Slacklining has become a pretty popular side sport for the climbing community in Singapore. If you’re not sure what this is, it’s an activity that involves the practitioner walking on a line of elastic rope that stretches and looks bouncy when walked on. The slacklining community in Singapore has also grown over the years. To some it may look dangerous while to others, it’s another fun physical activity. But what can we really get when standing on the line?
Probably the most obvious benefit you get from slacklining is balance. Having good balance is an important aspect of life. If you’re just starting out, no matter how good you think you are at balancing, the slackline will always win. As you get better, you will notice that your balance and coordination on the slackline will show remarkable improvement.
The main thing that happens on the slackline is shaking. When you take a step, shaking is an inevitable thing. You need to focus and concentrate on your muscles, your next steps, and how you can keep your balance overall. It takes an intense amount of focus to successfully walk the line, as even a slight mistake can cause you to fall.
Strengthens the lower body and the core
It has been found that slacklining prompts the use of the quadriceps muscles. This means that, more than anything, your legs is engaged full time. Slacklining also requires you to engage and activate your core muscles, typically for better balance. This can be another alternative to working out your core if you’re tired of the usual sit-ups.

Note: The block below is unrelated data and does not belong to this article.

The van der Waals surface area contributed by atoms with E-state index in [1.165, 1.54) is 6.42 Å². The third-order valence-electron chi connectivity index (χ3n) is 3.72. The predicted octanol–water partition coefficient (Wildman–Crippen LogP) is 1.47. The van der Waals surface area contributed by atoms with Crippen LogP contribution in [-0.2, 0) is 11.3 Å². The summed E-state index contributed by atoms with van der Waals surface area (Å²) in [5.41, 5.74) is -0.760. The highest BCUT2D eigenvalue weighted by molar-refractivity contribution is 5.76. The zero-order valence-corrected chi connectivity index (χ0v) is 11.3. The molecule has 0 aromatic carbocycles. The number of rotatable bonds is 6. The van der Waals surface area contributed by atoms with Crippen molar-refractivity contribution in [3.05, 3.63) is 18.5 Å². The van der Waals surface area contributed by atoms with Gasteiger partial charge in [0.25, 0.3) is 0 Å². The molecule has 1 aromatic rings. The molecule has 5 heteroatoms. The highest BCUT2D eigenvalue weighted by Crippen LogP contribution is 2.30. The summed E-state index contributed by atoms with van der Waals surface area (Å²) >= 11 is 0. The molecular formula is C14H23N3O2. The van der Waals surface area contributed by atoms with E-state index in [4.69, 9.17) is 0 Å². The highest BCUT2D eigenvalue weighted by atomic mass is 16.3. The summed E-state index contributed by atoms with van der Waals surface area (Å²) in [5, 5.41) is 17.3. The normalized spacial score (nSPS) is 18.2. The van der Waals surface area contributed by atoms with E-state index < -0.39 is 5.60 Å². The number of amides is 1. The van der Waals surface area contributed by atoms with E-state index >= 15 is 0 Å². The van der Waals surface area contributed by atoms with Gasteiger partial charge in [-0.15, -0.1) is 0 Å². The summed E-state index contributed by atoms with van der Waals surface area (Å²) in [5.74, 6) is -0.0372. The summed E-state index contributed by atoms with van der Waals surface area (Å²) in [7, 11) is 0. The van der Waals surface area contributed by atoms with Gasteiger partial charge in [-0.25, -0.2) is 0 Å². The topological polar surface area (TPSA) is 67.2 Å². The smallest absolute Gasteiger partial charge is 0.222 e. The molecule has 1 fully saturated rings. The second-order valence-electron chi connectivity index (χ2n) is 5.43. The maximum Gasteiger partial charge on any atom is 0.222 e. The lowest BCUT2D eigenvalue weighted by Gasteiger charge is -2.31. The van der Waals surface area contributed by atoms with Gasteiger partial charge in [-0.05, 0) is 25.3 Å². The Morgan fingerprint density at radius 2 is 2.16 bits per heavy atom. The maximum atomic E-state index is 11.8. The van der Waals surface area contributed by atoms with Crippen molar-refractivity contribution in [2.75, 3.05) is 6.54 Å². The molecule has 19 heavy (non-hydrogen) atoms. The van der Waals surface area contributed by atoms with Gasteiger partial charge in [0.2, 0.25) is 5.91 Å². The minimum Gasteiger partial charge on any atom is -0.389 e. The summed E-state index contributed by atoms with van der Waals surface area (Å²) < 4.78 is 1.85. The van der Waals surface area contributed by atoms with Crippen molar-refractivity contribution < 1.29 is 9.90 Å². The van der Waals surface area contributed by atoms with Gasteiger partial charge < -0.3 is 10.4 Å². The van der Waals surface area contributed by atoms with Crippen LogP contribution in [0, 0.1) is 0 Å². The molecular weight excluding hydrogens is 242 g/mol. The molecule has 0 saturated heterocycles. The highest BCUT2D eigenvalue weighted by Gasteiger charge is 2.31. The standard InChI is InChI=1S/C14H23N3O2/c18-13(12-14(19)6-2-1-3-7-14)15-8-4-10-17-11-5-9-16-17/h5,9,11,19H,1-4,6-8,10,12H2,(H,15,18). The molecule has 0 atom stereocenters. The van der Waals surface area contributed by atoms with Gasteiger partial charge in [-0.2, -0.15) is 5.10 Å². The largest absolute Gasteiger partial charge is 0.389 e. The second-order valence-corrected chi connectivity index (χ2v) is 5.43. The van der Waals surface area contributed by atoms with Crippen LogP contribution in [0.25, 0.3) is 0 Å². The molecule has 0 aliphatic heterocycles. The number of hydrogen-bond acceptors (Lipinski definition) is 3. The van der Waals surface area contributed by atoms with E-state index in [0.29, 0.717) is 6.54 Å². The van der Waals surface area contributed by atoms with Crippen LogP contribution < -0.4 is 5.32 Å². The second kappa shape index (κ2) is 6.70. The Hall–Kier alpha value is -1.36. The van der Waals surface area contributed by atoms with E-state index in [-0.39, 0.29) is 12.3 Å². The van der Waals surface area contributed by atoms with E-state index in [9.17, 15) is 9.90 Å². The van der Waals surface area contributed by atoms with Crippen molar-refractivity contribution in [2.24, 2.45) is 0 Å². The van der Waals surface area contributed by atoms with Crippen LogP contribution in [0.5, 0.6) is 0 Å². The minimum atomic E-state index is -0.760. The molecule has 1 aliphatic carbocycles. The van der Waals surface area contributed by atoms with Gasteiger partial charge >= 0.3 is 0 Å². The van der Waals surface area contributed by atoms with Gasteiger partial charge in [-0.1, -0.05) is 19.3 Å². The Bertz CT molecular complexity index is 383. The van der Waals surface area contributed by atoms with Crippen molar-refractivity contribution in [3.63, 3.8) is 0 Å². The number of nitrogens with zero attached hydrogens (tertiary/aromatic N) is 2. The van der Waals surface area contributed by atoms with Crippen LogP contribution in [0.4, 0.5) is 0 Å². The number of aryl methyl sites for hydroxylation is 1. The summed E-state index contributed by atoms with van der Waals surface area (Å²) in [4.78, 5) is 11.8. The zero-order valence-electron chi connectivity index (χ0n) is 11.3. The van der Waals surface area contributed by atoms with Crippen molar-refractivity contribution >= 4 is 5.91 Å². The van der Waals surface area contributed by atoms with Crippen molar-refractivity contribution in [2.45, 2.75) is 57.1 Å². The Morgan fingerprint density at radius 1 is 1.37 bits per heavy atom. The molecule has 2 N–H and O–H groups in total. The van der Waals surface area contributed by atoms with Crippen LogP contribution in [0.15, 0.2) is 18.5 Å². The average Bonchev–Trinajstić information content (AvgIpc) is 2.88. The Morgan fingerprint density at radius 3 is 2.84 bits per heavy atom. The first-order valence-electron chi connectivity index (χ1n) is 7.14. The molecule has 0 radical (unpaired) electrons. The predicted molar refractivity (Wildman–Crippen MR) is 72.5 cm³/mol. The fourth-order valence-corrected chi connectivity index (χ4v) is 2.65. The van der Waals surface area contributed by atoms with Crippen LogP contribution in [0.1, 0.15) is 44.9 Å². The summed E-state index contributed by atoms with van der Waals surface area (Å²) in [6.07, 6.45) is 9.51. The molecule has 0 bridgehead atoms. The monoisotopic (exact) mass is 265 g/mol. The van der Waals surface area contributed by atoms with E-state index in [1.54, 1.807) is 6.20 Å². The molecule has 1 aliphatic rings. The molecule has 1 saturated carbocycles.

Although it can be done alone, slacklining almost always peeks curiosity and interest. Once you have a slackline set up and start going on it, people might gather around to watch. You might even encounter other practitioners and enjoy your time on the line together. Maybe even passersby would want to try to do it. Slacklining simply is a naturally social activity.
The line is portable
For slacklining, basically all you really need is the line, the ratchets (to fasten and lock the line to a tree), and two trees. Even the trees aren’t necessarily the only objects you can secure the line on. You don’t need a basketball court, you don’t need a soccer field, you can do slacklining almost everywhere!
Promotes better posture
It turns out that one of the best benefits you get from slacklining is better posture. It helps to correct bad posture because balancing on the line improves your posture control. Even though it mainly engages the core muscles, slacklining has also been found to strengthen the back muscles and reinforce our spine.
But always remember though, when you try slacklining for the first time, it’s not going to be easy. Always stress the importance of safety when doing so!
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